Things That Cheer Me Up

Between the election and some particularly terrible personal stuff that’s been going on, it’s been a rather craptastic couple of weeks. I haven’t had the time to get all of my writing and house chores/baby prep done, but when I have moments I find myself lying sideways on the bed, staring at the wall. But even as I sink into these moods that range between heart-twisting sadness and an echoing emptiness, there are some things that cheer me up and lift me out.Read More »

Writing Problems: How Weird I Must Look

Sometimes I wonder how weird I must look while I’m writing.

I rock back and forth in my chair.

I shift my position so I’m cross-legged, sitting on my feet, gathering my knees up to my chest, all within a handful of minutes.

I write frantically, hunched over my desk.

I lean back, sitting straight, writing slowly.

I stop writing entirely to draw circles and weird sketchy faces in the margins of my notebook.

I take long, slow, loud breaths, like I’m trying to calm down, or I’m pacing myself for a jog, while I try to get out the dozens of sentences screaming in my head all at once.

I whip out my phone and check Twitter, even though I’m obviously mid-paragraph, sometimes mid-sentence.

I chew on my pen and stair out the window, watching raindrops hit the road, or sometimes absolutely nothing at all.

I do a bunch of other strange little habits that I don’t even notice, because my brain is somewhere else entirely, and I’m no longer aware of what my body is up to.

Basically, I’m glad it’s usually just the dog in the room with me, snoring on the floor; anyone else probably wouldn’t be able to keep from asking what the heck is wrong with me.

Bookish Problems I Have

Though there are not ten listed here, this post is part of the Top Ten Tuesday meme hosted by The Broke and the Bookish. This week’s theme: what are some bookish problems you have? Some of these are goofy, some have to do with space, and some are just weird ways I read.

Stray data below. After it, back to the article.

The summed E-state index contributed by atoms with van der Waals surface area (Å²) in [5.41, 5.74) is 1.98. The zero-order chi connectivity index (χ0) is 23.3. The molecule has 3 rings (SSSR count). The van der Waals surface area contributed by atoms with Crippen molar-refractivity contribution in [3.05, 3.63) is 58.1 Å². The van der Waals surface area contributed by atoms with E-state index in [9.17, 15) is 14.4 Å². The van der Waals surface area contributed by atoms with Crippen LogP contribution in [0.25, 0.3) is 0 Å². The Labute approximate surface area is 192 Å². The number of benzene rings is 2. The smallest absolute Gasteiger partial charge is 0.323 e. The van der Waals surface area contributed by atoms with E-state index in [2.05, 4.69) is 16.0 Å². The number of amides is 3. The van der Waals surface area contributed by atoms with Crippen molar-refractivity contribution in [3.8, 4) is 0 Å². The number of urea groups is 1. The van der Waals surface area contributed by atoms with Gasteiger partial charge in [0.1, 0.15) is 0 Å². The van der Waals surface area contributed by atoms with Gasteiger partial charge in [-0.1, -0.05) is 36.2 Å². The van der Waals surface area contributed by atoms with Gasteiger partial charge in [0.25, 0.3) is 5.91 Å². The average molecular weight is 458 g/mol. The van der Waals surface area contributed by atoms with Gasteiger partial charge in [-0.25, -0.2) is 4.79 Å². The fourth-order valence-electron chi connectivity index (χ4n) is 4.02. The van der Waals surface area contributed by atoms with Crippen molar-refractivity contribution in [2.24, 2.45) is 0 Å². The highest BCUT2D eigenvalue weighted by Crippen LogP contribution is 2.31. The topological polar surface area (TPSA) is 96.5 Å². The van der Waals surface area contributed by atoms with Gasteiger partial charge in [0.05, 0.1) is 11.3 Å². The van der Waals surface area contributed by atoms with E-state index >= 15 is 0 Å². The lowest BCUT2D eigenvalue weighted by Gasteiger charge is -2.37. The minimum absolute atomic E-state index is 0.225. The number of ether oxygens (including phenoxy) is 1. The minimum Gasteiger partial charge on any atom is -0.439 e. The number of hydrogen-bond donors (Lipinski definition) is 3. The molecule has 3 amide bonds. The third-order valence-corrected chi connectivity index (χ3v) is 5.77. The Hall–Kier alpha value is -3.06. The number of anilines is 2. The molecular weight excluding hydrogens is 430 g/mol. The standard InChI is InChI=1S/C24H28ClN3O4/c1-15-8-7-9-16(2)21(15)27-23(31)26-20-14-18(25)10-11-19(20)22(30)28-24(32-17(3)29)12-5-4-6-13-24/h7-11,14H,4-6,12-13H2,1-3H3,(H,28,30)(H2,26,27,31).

• Not Enough Shelves. Though I’ve done some culling in my book collection, I still deal with double-stacked shelves and books piled under desks (I’m kicking some right now). I’ve gotten my collection down almost to it’s purest form, so the next solution is more shelving! …Except that there are no more walls.
  • Too Many Books to Read. Sometimes, when I’m shelving books at the library, I look at all the new books and think, “Wow, I want to read a dozen of these.” Then I remember all the books on the graphic novel shelf, in the fantasy section, the classics, those children’s books, and then all the unread books back home…I have to stop touching the books then before I slide into a tear-soaked panic.
  • TSUNDOKU. I know I have books to read at home. And I have library books I’ve been renewing for weeks. But then I go to the store and suddenly I have five more books. It is a very real problem.
  • My Dog. Sometimes when I’m reading she starts licking the corner of my book, trying to figure out what’s more fascinating than she is. Or I’ll be dutifully rubbing her ears, but god forbid I stop for 1.5 seconds so I can turn the page, causing her to nudge my arm or whap me with her paws until I start again. (Yeah, much worse problems to have. And I realize, I made her this way, but she’s so dang cute.)
  • Can’t Always Visualize Characters. I feel like this sounds bad, but I don’t always manage to fully visualize people when I’m reading. If I slow down in my reading to think about it, I realize that most of the time people are like fuzzy outlines in my head, and unless I put a considerable amount of conscious effort into imagining them — THIS is what their hair looks like, THIS is what the dress looks like — they stay that way the whole time. Maybe that’s why I like comics so much…?